New York

Billy Apple

Howard Wise Gallery

Billy Apple’s U.F.O.’s (Unidentified Fluorescent Objects) at the Howard Wise Gallery launch us into ostensibly new rainbowed realms. In a flash of technical wizardry these flickering, whirling, pulsing and buzzing missiles surround the viewer with an eerily brilliant fantasy. Their impact is dulled, however, for anyone who is familiar with Times Square, which seems to have beaten Mr. Apple to the punch, and a few decades in advance of him, at that. The quivering vapors within the glass rods and spirals tend to become too associated with the commercial neon signs which are their predecessors. Since they are not quite commercial in their configurations, but still retain that physical skin, they end up looking like just so much novelty instead. That they hover in a more rarefied space than most signs, is only incidental. When the buildings in Times Square are hidden by darkness, the neons there are often just as disembodied as Mr. Apple’s.

The bright tubing is drawn into seven differently shaped pieces: a teardrop, a kite, an arrow-chevron, a spiral disc with a tail, two “saucers,” and a missile-like capsule. Although these forms are not the most original in themselves, the electric palette which Apple has literally invented is truly luscious. In this respect, he is certainly the most extravagant of the light artists who have shown at the Wise Gallery recently. He mixes neon, argon and mercury vapor into combinations which can be crisply fluorescent or pale and soft-edge in effect. The teardrop is filled out with shocking pink, lemon yellow, and “Apple” green. Other typical combinations are white/tangerine/mercury blue/ruby, or violet-pink stripe/orchid/ and mint green.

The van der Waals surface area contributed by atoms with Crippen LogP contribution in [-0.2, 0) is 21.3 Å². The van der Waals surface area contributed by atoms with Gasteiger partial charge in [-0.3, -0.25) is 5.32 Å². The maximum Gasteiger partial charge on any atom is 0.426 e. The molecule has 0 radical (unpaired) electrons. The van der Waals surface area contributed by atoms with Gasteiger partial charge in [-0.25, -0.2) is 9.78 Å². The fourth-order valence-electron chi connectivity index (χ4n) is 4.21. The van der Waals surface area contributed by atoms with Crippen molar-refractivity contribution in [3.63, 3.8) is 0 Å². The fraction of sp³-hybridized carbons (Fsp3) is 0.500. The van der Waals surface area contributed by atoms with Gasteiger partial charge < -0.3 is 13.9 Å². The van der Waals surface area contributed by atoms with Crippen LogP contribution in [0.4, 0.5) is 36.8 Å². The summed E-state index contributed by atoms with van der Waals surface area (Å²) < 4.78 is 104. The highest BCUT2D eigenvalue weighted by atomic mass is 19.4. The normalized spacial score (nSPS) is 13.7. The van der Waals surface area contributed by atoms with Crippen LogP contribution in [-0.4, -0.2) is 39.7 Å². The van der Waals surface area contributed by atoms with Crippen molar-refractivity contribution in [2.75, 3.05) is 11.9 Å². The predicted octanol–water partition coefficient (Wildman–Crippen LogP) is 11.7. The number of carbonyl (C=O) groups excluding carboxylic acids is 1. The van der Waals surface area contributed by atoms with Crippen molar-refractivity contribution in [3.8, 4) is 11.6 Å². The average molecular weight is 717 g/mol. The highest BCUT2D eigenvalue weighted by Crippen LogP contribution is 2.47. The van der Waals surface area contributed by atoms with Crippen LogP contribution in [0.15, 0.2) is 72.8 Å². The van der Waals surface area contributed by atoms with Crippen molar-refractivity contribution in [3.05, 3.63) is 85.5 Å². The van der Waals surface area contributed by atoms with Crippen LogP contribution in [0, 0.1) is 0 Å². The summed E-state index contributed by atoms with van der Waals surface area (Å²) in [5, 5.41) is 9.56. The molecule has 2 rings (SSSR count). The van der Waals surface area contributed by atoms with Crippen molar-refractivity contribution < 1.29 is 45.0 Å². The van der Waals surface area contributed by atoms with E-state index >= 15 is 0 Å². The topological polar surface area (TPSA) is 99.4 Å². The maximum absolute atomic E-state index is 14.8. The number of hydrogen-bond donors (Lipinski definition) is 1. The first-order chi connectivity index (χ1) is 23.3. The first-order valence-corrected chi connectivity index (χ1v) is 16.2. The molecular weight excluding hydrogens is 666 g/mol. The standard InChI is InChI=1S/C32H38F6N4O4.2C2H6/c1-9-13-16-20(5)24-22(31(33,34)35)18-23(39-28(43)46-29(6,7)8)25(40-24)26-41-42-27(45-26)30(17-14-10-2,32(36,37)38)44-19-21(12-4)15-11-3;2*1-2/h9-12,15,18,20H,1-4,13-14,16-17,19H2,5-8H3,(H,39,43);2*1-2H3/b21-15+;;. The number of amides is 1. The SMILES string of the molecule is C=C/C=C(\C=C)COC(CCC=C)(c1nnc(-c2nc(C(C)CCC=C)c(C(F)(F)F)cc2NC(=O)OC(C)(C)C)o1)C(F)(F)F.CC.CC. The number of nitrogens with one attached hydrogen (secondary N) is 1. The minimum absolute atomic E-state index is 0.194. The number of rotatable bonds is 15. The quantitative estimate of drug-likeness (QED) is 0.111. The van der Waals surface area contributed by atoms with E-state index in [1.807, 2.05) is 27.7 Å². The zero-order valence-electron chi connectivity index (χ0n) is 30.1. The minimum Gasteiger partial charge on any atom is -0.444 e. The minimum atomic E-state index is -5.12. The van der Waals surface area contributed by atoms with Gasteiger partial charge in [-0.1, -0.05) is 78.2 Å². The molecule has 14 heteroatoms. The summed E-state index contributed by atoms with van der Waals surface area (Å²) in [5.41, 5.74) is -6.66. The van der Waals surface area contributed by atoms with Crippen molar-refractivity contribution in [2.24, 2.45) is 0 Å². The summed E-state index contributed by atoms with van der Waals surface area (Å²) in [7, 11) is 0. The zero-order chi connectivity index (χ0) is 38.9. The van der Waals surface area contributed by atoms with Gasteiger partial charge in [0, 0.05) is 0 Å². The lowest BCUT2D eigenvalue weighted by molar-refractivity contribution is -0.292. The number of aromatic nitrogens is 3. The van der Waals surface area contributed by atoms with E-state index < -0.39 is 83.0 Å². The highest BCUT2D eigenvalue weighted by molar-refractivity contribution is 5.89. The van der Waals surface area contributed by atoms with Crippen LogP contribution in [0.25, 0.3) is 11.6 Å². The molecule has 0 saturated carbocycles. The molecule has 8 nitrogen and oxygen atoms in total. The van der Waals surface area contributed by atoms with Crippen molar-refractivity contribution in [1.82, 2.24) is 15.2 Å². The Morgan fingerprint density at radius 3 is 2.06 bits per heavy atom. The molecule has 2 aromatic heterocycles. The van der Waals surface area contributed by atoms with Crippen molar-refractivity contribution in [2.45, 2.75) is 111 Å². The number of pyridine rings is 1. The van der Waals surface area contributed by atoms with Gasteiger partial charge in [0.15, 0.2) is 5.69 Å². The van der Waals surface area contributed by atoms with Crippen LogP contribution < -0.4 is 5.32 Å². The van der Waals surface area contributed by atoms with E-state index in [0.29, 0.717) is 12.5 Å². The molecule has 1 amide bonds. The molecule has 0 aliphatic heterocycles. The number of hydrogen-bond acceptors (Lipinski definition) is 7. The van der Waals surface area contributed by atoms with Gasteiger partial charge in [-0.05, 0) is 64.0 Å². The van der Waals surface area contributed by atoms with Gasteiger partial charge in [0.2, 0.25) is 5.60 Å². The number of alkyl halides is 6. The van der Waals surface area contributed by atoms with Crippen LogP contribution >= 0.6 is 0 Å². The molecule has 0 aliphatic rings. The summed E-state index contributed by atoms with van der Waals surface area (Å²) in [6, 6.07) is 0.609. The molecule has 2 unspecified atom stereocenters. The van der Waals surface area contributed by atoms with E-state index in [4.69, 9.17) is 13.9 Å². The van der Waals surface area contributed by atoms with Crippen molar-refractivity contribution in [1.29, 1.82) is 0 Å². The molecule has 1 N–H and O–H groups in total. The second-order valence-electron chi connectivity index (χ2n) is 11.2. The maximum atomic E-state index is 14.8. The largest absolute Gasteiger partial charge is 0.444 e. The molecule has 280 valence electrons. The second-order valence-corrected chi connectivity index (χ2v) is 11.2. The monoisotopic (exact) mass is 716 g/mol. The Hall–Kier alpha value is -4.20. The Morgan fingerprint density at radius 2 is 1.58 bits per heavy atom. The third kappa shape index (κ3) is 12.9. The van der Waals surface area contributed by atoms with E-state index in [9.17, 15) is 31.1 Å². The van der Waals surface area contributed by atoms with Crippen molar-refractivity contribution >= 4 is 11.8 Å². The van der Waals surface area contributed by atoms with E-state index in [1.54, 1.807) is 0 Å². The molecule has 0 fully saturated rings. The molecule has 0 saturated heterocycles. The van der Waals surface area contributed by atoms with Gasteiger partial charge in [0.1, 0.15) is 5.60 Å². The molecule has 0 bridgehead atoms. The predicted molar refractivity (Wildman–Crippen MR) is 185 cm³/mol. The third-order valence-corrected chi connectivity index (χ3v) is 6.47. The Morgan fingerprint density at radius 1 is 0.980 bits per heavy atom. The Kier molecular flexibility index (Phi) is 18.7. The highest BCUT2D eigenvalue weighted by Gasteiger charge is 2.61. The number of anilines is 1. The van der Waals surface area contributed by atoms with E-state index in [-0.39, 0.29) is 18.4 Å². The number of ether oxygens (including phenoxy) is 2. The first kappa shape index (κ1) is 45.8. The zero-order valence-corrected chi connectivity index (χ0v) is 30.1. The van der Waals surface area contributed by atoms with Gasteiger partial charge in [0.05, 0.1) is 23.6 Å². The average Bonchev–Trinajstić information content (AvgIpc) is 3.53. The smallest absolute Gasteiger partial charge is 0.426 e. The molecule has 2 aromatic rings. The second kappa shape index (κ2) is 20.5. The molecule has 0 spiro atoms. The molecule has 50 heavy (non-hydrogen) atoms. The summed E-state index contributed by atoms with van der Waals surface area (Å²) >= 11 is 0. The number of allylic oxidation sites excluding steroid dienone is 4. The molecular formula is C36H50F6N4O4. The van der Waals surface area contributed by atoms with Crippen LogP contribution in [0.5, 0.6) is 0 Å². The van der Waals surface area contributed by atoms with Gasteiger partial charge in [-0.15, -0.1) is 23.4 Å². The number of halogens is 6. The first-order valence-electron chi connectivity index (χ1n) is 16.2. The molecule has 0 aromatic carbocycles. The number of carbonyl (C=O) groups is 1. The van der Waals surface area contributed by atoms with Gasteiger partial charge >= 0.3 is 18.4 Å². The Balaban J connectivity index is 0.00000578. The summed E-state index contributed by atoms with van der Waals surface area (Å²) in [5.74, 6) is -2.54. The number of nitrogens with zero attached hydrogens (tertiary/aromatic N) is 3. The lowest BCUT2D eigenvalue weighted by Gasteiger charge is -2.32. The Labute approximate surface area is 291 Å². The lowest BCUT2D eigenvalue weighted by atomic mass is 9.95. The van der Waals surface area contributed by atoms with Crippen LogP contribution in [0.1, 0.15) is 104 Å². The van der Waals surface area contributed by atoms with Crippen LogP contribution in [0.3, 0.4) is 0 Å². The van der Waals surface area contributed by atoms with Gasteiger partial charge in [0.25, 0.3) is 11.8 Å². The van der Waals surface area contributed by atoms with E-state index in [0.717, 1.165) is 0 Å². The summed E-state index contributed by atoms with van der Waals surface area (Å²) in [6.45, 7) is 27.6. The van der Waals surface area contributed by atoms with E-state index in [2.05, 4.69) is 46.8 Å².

The kite, dervish and arrow, which throb and blurp less than some of the other pieces, have an almost hallucinatory presence. They are passive, compared to the more kinetically activated tubes, but because they simply hang there, silently radiating color, they are more compelling, even iconic, as a result. Unfortunately, city electrical restrictions necessitated the use of heavily insulated wiring to attach the U.F.O.’s to the ceiling. The rubber tubes were so obvious and unavoidable (like evil tentacles grabbing at the fragile glass rods) that they often destroyed the illusion of suspension, at least for the more literal minded! Dayglo lithographs of the teardrop shape, done in variations of the neon scheme, completed the show on a more down to earth note.

––Emily Wasserman